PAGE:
The Lost Coin

“Or what woman, if she has ten silver coins and loses one coin, does not light a lamp and sweep the house and search carefully until she finds it? “When she has found it, she calls together her friends and neighbors, saying, ‘Rejoice with me, for I have found the coin which I had lost!’ “In the same way, I tell you, there is joy in the presence of the angels of God over one sinner who repents.” (Luke 15:8-10)

The previous Parable the “Lost Sheep” set the context for this Parable “The Lost Coin.” We have learned from the “Lost Sheep” that Jesus attracted the tax collectors and sinners, as they were interested in His teaching. We also saw that the Pharisees and scribes were grumbling because Jesus would receive them. In response to their grumbling Jesus told three Parables. The one from last week the “Lost Sheep,” (Luke 15:3-7) our study this week the “Lost Coin,” (Luke 15:8-10 and next weeks the “Prodigal Son.” (Luke 15:11-32)

All of these Parables have the same theme the Father’s seeking love for the lost. It is also revealed that this is the same loving attitude that we should have for the lost. This Parable, the Lost Coin, tells the story of a woman who had 10 silver coins and lost one. She lit a lamp and sweeps the house with a broom in search for the lost coin until she finds it. After finding the coin and with joy she calls her neighbors and friends to come and rejoice with her. An interesting truth is that there is joy in the presence of the angels of God when a sinner repents.

Some interesting things to note is that a silver coin, as the Roman denarius is equal to a day’s wage. The homes of the poorer people are smaller and have few windows. They are small and the floors are of dirt. Because of the dimly lit home and the dusty dirt floor it would not be easy to find the lost coin.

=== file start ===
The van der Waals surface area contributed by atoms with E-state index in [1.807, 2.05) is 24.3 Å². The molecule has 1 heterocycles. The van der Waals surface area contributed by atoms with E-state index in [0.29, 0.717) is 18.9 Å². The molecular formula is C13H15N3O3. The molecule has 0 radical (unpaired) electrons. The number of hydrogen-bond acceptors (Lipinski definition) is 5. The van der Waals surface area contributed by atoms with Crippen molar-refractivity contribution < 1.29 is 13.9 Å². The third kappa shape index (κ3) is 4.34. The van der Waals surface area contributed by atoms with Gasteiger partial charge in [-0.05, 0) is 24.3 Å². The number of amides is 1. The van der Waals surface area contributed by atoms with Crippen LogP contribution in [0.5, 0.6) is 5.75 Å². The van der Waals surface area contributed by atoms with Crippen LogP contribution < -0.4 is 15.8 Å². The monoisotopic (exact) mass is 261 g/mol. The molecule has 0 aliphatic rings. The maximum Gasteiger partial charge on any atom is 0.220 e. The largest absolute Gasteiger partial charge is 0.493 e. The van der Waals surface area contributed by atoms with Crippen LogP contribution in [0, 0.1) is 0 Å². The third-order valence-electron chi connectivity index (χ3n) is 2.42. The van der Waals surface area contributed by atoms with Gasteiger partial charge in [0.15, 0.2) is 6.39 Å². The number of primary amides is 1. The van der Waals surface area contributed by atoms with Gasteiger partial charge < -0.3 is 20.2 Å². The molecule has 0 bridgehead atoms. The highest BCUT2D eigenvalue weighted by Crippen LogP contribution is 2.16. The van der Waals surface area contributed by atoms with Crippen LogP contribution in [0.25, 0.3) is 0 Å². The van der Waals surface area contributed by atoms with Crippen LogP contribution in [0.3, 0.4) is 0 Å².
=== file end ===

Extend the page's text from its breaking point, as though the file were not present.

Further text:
There are some commentators that see these three Parables with this interpretation. The woman in this Parable represents the Holy Spirit, as in the Lost Sheep the Son was symbolized. Jesus is recognized as the Good Shephard. In the Prodigal Son the Father would be featured. Seeing the woman as the Holy Spirit would complete the trinity of the Father, the Son, and the Holy Spirit. It is also said that the lamp represents the gospel and the broom represents the law.

I am not one to say but I do think this is reading more into the Parable than what is there. In most of the Parables of Jesus there is only one point and just one central lesson. It is also clear that the Parables are designed to teach, as Jesus had explained earlier.

This Parable reinforces the main point of the Parable of the Lost Sheep. The point being that there will be more joy in heaven over a sinner that repents. (Luke 15:7) In this Parable we read the expression, “There is joy in the presence of the angels of God.” Does this mean that the angels rejoice when a sinner repents? I think they do as they have a deep concern in our salvation.